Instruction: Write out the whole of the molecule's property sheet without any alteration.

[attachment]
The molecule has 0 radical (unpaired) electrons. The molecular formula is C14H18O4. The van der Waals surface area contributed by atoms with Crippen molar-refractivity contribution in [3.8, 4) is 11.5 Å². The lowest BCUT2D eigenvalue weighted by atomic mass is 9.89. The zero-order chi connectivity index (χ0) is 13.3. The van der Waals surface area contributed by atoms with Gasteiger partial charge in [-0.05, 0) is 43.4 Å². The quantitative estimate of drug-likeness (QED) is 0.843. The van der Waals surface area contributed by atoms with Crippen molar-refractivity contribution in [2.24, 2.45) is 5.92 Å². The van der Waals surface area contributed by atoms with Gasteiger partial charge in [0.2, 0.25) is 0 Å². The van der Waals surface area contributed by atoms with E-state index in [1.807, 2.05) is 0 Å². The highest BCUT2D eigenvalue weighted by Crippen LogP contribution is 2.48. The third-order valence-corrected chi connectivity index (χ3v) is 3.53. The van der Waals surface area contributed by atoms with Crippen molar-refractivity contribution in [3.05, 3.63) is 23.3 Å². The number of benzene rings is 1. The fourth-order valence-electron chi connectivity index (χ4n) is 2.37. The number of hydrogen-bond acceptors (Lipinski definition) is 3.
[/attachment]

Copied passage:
The molecule has 0 radical (unpaired) electrons. The molecular formula is C14H18O4. The van der Waals surface area contributed by atoms with Crippen molar-refractivity contribution in [3.8, 4) is 11.5 Å². The lowest BCUT2D eigenvalue weighted by atomic mass is 9.89. The zero-order chi connectivity index (χ0) is 13.3. The van der Waals surface area contributed by atoms with Gasteiger partial charge in [-0.05, 0) is 43.4 Å². The quantitative estimate of drug-likeness (QED) is 0.843. The van der Waals surface area contributed by atoms with Crippen molar-refractivity contribution in [2.24, 2.45) is 5.92 Å². The van der Waals surface area contributed by atoms with Gasteiger partial charge in [0.2, 0.25) is 0 Å². The van der Waals surface area contributed by atoms with E-state index in [1.807, 2.05) is 0 Å². The highest BCUT2D eigenvalue weighted by Crippen LogP contribution is 2.48. The third-order valence-corrected chi connectivity index (χ3v) is 3.53. The van der Waals surface area contributed by atoms with Crippen molar-refractivity contribution in [3.05, 3.63) is 23.3 Å². The number of benzene rings is 1. The fourth-order valence-electron chi connectivity index (χ4n) is 2.37. The number of hydrogen-bond acceptors (Lipinski definition) is 3.